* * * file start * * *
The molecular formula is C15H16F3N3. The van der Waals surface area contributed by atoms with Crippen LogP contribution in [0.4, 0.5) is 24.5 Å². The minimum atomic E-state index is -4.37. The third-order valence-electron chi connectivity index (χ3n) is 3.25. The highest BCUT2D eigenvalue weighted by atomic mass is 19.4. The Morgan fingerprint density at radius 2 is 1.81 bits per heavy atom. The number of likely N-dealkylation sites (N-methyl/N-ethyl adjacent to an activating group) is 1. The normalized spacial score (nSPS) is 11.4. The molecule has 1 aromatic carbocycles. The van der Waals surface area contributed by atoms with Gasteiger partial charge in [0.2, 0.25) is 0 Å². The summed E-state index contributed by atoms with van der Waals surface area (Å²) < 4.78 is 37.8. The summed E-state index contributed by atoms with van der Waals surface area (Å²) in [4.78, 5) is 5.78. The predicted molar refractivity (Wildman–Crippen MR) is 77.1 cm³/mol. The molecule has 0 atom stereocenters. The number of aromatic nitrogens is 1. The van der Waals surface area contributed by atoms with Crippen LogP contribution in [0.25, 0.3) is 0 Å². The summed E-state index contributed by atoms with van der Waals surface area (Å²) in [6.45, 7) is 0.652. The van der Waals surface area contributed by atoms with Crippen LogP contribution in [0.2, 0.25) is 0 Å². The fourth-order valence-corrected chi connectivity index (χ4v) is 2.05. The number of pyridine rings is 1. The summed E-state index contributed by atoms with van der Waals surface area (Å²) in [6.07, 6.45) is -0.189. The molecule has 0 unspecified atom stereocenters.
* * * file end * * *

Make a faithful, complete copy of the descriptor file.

The molecular formula is C15H16F3N3. The van der Waals surface area contributed by atoms with Crippen LogP contribution in [0.4, 0.5) is 24.5 Å². The minimum atomic E-state index is -4.37. The third-order valence-electron chi connectivity index (χ3n) is 3.25. The highest BCUT2D eigenvalue weighted by atomic mass is 19.4. The Morgan fingerprint density at radius 2 is 1.81 bits per heavy atom. The number of likely N-dealkylation sites (N-methyl/N-ethyl adjacent to an activating group) is 1. The normalized spacial score (nSPS) is 11.4. The molecule has 1 aromatic carbocycles. The van der Waals surface area contributed by atoms with Gasteiger partial charge in [0.2, 0.25) is 0 Å². The summed E-state index contributed by atoms with van der Waals surface area (Å²) < 4.78 is 37.8. The summed E-state index contributed by atoms with van der Waals surface area (Å²) in [4.78, 5) is 5.78. The predicted molar refractivity (Wildman–Crippen MR) is 77.1 cm³/mol. The molecule has 0 atom stereocenters. The number of aromatic nitrogens is 1. The van der Waals surface area contributed by atoms with Crippen LogP contribution in [0.25, 0.3) is 0 Å². The summed E-state index contributed by atoms with van der Waals surface area (Å²) in [6.45, 7) is 0.652. The van der Waals surface area contributed by atoms with Crippen LogP contribution in [0.2, 0.25) is 0 Å². The fourth-order valence-corrected chi connectivity index (χ4v) is 2.05. The number of pyridine rings is 1. The summed E-state index contributed by atoms with van der Waals surface area (Å²) in [6.07, 6.45) is -0.189. The molecule has 0 unspecified atom stereocenters.